Q: According to the OECD, IMSS receives far less financing from the system’s final users than in other countries in the group. How has IMSS learned to work around this deficit?

A: The OECD provides data but what needs to be compared is the tax burden in terms of salary for affiliates. After doing that you can say the current burden is acceptable. If by increasing the burden we affect the size of the workforce, we would have a serious problem. We need more jobs. That is what helps in the end in terms of financial terms for IMSS. The 2.04 million jobs created in the three years and seven months to July 2016 have helped increase IMSS intake by 26 percent, some MX$50 billion (US$2.6 billion).

IMSS has two main financial pressures. Firstly, the pensions from the old retirement system that was modified in 1997 and are fully funded by the State. That creates a financial burden of MX$2.0 trillion (US$105.8 billion), close to 10 percent of Mexico’s GDP, with 10 percent annual growth, causing payments of about MX$70 billion (US$3.7 billion) every year. Secondly, the epidemiological and demographic transition the Mexican population is undergoing creates financial pressures on IMSS to provide medical services.

In the last three years we have reduced the IMSS deficit by 60 percent and now sport a fiscal surplus, which means we have been able to pay for pensions and medical services.

Q: Regarding costs, the possibility of having PPPs building hospitals has been increasingly in the spotlight. Is IMSS involved in this at all?

A: What IMSS has done is to take advantage of this new legislation to facilitate the construction of new infrastructure, clearly without medical care being in the hands of the private sector at any point. That is a legal impossibility. We are having facilities built at a faster pace, more efficiently and without the hurdles associated with direct public investment. We have had bidding processes for four hospitals. We are looking to be more efficient. We want to build more hospitals with less money, we have MX$20 billion (US$1.06 billion) to build 12 hospitals and four of those will be through PPPs.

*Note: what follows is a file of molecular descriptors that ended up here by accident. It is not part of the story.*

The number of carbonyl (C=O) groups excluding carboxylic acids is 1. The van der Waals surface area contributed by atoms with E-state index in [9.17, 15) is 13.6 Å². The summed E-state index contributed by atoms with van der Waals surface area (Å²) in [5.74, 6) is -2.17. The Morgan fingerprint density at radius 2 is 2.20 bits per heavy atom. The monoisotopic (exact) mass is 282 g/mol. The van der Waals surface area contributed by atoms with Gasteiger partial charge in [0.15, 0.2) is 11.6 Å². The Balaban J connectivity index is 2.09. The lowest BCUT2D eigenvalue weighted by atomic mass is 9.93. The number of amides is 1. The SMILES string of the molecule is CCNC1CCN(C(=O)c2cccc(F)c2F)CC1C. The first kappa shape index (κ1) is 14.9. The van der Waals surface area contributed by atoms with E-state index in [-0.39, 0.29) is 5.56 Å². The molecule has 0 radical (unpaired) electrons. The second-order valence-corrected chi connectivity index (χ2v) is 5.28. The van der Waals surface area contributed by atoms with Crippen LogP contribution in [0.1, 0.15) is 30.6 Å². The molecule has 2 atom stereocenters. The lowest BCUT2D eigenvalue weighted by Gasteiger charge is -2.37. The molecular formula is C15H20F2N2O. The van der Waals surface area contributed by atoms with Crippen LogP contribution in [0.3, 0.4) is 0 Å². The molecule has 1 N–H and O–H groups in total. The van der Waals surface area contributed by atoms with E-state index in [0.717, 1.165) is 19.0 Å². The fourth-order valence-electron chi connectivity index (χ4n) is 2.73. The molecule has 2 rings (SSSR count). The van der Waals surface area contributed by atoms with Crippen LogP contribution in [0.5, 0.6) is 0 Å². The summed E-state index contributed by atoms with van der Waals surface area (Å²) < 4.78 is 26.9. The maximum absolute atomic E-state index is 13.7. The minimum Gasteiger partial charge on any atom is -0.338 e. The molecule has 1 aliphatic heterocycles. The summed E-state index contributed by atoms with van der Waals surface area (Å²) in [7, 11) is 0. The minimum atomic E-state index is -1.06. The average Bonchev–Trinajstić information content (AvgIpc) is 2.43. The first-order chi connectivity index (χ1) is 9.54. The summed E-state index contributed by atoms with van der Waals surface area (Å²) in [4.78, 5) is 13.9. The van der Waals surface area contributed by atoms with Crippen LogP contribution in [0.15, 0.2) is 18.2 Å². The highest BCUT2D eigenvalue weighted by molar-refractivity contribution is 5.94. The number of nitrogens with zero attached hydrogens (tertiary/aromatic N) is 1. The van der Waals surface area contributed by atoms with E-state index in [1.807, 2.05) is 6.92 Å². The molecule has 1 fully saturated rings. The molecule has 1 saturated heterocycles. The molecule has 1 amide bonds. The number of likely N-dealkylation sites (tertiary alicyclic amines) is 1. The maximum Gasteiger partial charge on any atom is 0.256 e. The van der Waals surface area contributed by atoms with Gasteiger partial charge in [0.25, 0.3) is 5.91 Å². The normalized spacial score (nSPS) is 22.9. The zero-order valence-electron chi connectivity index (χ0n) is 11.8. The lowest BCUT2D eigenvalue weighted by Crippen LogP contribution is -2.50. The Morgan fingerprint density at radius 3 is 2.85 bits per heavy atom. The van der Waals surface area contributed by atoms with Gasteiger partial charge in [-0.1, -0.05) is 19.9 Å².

Q: Another important cost-cutting strategy goes through preventive care, as with campaigns like the “Chécate, Mídete, Muévete.” But what other efforts are being made to reduce costs tending to illnesses like diabetes?

A: We can no longer avoid the issue of preventive medicine. This is not trivial. We need to stop the encroachment of chronic diseases. At IMSS we are working on a concrete policy to correct two big flaws of our health system, which are detection and control. We are working on a new model for community family health units with the ability to lead youths toward better habits, with metrics we can track to detect diabetes and hypertension and also breast and prostate cancer, and to treat adults with early stage diabetes and hypertension. This will be our turning point to get from curing a disease to preventing it. We can no longer spend 80 percent of our budget on 20 percent of the population that failed to prevent their health condition. If we do nothing, by 2050 we will go from spending MX$80 billion (US$4.2 billion) treating chronic disease to spending MX$350 billion (US$18.5 billion), which is unsustainable.

Q: What fallout has IMSS had to deal with after this year’s budget cuts?

A: We are an independent government entity with our own resources coming from taxation and contributions by employers. We are not affected by budget cuts, but that is not an excuse not to be more efficient. This year we are committing to fiscal savings of MX$7.0 billion (US$370 million). We started to consolidate medical supplies purchasing, we have also had savings in medical services such as tests and also promoting competition via bidding processes for procedures like dialysis that has led to savings of around MX$7.0 billion (US$370 million) annually for the last three years, with a similar goal for 2016.